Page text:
unexpected benefit

I’ve been wearing glasses since I was 8 – with a brief break in high school when I wore contacts – over 20 years in total. Nearly two thirds of my life. I still find myself forgetting to take off my glasses before putting on or taking off a shirt with a tight neck. Inevitably, I get stuck with the shirt half over my face, the neck stuck on my glasses, and me struggling to figure out the best way out of it.

Zoe, on the other hand, has only worn her glasses for 15 months. Now granted, that’s more than half her life, but she has still spent a smaller percentage of her life in glasses than I have. But she’s figured the shirt thing out. She always stops us before we try to put a shirt on or take one off, and will carefully take off her glasses and hand them to us. Must be like learning languages, once you’re past a certain age, there’s nothing you can do to learn to take your glasses off before putting on your turtleneck, but before that age, it takes no time to get it. That, or I’m just no good at putting on shirts. Still, I suspect it’s a life skill that will serve her well in the future.

So what unexpected benefits have you found to having your child in glasses?

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4 responses to “unexpected benefit

  1. I think when one sense is weak, another sense compensates for the weaker sense. For example, Ellie has such acute hearing that when she was very small, we could not take her to crowded places with very loud noises. It would take her all night long to unwind. Now, she can distinguish noises of things down to the difference between the FedEx truck and the UPS truck. Without actually seeing the car or truck, she can tell you what it is. Her bed is next to the window, so when she is awake, she looks out the window every time she hears a noise. This is how she learns to distinguish the sound. With this ability, she can compensate for her lack of vision. Just imagine for example when she is on a playground and without peripheral vision cannot see when someone throws a ball toward her from beside her. She can get out of the way of an object not because she can see it, but because she can hear it. Well, that’s just one of so many benefits of having a small child in glasses. Another one would be that you can empathize so much more for every other child you see with glasses.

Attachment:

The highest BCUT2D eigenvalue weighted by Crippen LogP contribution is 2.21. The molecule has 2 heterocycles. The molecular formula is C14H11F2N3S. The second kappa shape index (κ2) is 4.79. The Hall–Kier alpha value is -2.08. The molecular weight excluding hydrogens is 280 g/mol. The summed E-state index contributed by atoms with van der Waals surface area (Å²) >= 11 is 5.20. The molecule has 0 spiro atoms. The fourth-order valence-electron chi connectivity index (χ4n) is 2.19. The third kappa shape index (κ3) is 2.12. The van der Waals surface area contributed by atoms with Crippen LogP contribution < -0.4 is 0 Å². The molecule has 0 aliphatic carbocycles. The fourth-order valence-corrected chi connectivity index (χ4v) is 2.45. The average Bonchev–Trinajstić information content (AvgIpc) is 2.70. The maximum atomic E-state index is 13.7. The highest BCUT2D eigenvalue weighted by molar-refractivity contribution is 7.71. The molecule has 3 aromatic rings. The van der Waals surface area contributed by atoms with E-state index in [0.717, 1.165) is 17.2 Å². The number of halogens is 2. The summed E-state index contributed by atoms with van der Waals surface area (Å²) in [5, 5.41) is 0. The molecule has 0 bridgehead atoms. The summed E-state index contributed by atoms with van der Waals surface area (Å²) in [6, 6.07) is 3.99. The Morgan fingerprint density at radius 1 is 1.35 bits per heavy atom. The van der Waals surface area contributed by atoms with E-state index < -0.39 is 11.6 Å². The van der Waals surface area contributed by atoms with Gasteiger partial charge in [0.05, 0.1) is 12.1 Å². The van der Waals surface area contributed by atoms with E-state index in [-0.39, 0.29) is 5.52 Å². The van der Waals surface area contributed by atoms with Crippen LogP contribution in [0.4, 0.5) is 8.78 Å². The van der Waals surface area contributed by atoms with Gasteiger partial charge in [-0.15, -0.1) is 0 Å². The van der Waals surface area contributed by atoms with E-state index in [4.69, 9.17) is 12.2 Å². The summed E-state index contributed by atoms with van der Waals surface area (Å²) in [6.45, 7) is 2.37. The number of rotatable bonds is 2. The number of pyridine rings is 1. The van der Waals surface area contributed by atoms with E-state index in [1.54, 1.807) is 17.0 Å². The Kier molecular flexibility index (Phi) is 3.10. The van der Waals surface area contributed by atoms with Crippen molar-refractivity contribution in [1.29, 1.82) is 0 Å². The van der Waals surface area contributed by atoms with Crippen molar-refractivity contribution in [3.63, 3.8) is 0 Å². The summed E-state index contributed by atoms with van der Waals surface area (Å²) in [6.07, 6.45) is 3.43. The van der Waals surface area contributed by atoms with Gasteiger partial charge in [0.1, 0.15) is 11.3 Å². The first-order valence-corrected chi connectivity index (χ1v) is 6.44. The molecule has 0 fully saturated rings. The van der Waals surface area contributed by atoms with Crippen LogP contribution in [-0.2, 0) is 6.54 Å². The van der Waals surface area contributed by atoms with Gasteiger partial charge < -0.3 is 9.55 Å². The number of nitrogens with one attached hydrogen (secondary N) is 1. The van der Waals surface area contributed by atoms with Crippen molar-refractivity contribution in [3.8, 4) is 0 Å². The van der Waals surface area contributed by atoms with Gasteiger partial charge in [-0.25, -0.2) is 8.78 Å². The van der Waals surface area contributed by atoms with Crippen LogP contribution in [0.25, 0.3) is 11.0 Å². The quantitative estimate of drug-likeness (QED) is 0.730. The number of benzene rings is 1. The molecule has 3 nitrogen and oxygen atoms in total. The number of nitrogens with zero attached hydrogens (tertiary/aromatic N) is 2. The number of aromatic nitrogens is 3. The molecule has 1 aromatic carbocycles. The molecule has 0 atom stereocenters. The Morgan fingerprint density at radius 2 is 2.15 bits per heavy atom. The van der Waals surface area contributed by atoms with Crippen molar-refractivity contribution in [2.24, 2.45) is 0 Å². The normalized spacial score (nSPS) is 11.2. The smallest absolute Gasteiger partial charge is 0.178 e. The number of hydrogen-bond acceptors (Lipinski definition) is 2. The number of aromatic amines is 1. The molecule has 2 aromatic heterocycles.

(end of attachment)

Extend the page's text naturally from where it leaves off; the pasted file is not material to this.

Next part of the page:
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    • Corrie,
      We’ve also had the same issue with Sophie who has Myopia.
      Whenever we’re out she always clings to us and whenever she’s around strangers or a busy place she usually on our hips.
      Also with the trucks she knows the difference between a big trucks and little trucks. She’s also facinated with tractors and motorcycles.
      At times it seems like she can hear them from streets away or before I can see them.
      I’m debating getting her ears checked only because she doesn’t want to go in the backyard (which happens to be near a busy street)and whenever she hears alot of cars going by she’s like a speeding bullet to get inside.
      It does make sense about the stronger/weaker senses, but how did you find out Ellie has acute hearing?
      thanks.

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      • Jeana, the acute hearing was actually a self-diagnosis. 🙂 My pediatrician says that it can be normal for one sense to be so acute to compensate for a weaker sense. i.e. we also have another daughter with a hearing loss. She is four, and can read your lips, and can pretty much learn anything by simply watching us. She is extremely visual to make up for her loss of hearing. Ellie does hang onto us in great fear and with tears when there is a very loud noise that she cannot identify. There is not really anything that you can do about it except to encourage her that cars stay on roads and trains on tracks and airplanes in the sky and that she does not have to be afraid as we will keep her safe. It also helps us to run a fan or some kind of white noise in her room to help her not wake up from every sound. 🙂 Hope this helps!

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  2. Oh Ann that’s hilarious I laughed out loud! Aubrie is just like Zoe…she also insists that her glasses are off before any shirts go on! I haven’t really noticed any other unexpected benefits. I had hoped it would be musical, but based on her singing voice…not so much 🙂 We’re hoping that one improves and she gets her Daddy’s songbird ability instead of mine!

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